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cold war chess board in which we're in competition with russia. this is a horrible way to talk about the cold war because it starts from the premise that it all was just a game conducted between two morally equivalent competitors. similar comments about cold war rivalries and the like are commonplace of late especially during the olympics when nbc commentators were desperate to portray the chapter as nothing more than a pivot alexperience. america surely made mistakes during the near half century struggle. the fact is there was a right side and a wrong side to that conflict and we were on the right side of it. the soviet union of which vladimir putin was a part, the soviet union murdered millions of its own people, stifled freedom in nearly every form, enslaved whole nations and actively tried to undermine
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democracy all around the world including in the u.s. president putin, a former k.g.b. agent has said --. the presiding officer: the senator's time has expired. mr. mccain: i ask unanimous consent for five more minutes. the presiding officer: without objection. mr. commune: president putin, a former k.b.g. agent said the collapse of the evil empire was -- and i quote -- "the greatest geopolitical catastrophe of the 20th century." that should have been a clue to this white house that reset buttons weren't going to cut it but they were too stuck in the past to see it. i could go on and on including the ridicule some of us were subjected to when we pointed this out from time to time. including in 2008 when i said in a debate with then-candidate obama, watch ukraine, watch ukraine, putin will not give up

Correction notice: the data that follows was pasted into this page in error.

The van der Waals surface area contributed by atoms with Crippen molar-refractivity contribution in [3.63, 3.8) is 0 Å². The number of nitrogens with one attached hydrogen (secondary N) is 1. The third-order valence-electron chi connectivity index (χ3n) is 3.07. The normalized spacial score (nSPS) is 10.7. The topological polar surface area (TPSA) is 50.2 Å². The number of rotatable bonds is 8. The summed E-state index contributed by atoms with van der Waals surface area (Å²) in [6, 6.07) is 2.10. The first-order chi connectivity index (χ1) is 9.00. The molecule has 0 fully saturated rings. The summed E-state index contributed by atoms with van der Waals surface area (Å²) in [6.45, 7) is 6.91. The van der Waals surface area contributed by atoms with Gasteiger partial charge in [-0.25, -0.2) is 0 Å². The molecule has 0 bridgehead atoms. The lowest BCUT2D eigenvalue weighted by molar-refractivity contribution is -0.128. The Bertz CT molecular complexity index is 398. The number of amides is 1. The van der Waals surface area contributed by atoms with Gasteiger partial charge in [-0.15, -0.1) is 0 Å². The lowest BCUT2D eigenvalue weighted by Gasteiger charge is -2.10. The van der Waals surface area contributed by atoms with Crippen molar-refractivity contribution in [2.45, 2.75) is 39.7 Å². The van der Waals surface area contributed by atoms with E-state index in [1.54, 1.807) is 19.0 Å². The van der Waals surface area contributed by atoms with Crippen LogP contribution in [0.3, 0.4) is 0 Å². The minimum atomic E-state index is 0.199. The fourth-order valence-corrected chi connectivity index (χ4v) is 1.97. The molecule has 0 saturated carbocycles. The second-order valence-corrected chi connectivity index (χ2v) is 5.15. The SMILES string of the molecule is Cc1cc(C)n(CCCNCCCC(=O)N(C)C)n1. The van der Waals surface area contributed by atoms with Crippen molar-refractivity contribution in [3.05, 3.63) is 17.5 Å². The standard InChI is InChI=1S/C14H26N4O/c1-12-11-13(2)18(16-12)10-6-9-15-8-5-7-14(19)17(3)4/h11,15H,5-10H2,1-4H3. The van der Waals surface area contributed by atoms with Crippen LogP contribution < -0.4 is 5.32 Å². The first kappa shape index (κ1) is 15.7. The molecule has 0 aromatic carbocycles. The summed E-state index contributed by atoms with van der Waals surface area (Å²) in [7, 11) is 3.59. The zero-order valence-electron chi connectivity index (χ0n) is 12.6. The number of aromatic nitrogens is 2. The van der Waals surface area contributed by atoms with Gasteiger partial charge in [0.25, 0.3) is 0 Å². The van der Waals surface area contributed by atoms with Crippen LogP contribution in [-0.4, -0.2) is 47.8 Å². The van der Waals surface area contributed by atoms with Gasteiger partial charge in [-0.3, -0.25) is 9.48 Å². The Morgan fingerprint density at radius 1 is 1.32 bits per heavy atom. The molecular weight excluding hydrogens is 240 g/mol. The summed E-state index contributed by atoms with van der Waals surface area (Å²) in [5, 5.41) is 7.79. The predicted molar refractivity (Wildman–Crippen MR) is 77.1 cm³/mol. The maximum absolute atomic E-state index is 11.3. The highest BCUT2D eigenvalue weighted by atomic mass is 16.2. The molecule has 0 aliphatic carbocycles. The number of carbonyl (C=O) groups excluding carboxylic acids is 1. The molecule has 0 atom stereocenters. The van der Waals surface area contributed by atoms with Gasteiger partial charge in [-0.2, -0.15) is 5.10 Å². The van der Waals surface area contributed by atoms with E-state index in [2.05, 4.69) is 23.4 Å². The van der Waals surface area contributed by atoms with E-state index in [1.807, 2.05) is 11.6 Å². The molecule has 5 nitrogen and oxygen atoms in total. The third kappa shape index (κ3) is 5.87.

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ukraine. we need to have an economic aid passage immediately and i'm glad our secretary of state is over there, initial loan loan guarantees and a longer substitute package through the international monetary fund. we have to stabilize the economy, the economy of ukraine which is on the board near collapse. financial sanctions, freezing assets, visa bands, trade embassies can -- embargoes can be accomplished, and people will not have bank accounts, will not travel, not ever get a visa, they need to pay a penalty for oark sphraiting what's happening -- orchestrating what's happening in ukraine right now. obviously we should not go to the gh summit. he should be thrown out of the g.h. it should be the g-7. there has to be -- obviously suspend military-to-military
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engagements. we need to have a path and a quick one for both moldova and georgia to move into nato. both countries are occupied by russian troops. moldova and in georgia, and, by the way, every day quite often the russians keep moving the fence further and further into the sovereign territory of these countries. in an attempt to appease mr. putin we abandoned missile defense systems in poland and check check --, the czech republic. we need to reinstate those and move forward as quickly as possible. there's a number of things that the most powerful nation in the world needs to do. i'm not counting on our yiewn friends -- european friends, already there have been statements by and merkel and
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the -- awn debrisa merkel and leaking a memorandum from the british government. we may have to do a lot of things by ourselves because they're dependent on russia for a lot of their energy supplies and actually we have seen a significant recession in european leadership over the last ten to 20 years. but we need to act and we need to speak up in favor of the people who are now being overtaken in crimea by vladimir putin's army, his military. and i worry and -- in conclusion i say it's time we woke up about vladimir putin. it's time that this administration got real. and it's also time for us to worry about what vladimir putin will do on eastern ukraine on the pretext that somehow disorder and demonstrations might require russian presence. and my friends, if we allow